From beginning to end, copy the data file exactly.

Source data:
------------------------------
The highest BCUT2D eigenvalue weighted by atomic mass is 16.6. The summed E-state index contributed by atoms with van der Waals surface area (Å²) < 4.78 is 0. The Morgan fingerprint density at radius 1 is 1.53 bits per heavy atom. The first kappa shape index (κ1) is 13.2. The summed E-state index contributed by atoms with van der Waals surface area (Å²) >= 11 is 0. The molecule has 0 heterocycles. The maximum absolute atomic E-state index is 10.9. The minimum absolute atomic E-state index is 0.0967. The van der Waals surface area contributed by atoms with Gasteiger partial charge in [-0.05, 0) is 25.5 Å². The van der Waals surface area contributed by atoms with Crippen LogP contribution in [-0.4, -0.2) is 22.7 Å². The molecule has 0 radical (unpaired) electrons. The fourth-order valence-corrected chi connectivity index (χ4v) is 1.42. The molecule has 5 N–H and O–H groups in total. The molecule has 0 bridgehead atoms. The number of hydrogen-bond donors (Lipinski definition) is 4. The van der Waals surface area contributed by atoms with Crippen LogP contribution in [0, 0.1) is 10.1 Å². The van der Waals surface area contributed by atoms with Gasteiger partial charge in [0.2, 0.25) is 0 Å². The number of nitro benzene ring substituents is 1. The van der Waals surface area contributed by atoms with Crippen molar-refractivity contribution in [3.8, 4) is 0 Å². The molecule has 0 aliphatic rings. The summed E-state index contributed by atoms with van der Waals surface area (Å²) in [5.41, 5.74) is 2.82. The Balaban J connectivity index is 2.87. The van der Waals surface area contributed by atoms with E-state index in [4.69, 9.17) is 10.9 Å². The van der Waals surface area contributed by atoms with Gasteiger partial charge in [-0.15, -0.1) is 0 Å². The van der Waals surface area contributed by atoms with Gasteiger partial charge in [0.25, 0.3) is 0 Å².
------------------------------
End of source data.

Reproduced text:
The highest BCUT2D eigenvalue weighted by atomic mass is 16.6. The summed E-state index contributed by atoms with van der Waals surface area (Å²) < 4.78 is 0. The Morgan fingerprint density at radius 1 is 1.53 bits per heavy atom. The first kappa shape index (κ1) is 13.2. The summed E-state index contributed by atoms with van der Waals surface area (Å²) >= 11 is 0. The molecule has 0 heterocycles. The maximum absolute atomic E-state index is 10.9. The minimum absolute atomic E-state index is 0.0967. The van der Waals surface area contributed by atoms with Gasteiger partial charge in [-0.05, 0) is 25.5 Å². The van der Waals surface area contributed by atoms with Crippen LogP contribution in [-0.4, -0.2) is 22.7 Å². The molecule has 0 radical (unpaired) electrons. The fourth-order valence-corrected chi connectivity index (χ4v) is 1.42. The molecule has 5 N–H and O–H groups in total. The molecule has 0 bridgehead atoms. The number of hydrogen-bond donors (Lipinski definition) is 4. The van der Waals surface area contributed by atoms with Crippen LogP contribution in [0, 0.1) is 10.1 Å². The van der Waals surface area contributed by atoms with Gasteiger partial charge in [0.2, 0.25) is 0 Å². The number of nitro benzene ring substituents is 1. The van der Waals surface area contributed by atoms with Crippen molar-refractivity contribution in [3.8, 4) is 0 Å². The molecule has 0 aliphatic rings. The summed E-state index contributed by atoms with van der Waals surface area (Å²) in [5.41, 5.74) is 2.82. The Balaban J connectivity index is 2.87. The van der Waals surface area contributed by atoms with E-state index in [4.69, 9.17) is 10.9 Å². The van der Waals surface area contributed by atoms with Gasteiger partial charge in [-0.15, -0.1) is 0 Å². The van der Waals surface area contributed by atoms with Gasteiger partial charge in [0.25, 0.3) is 0 Å².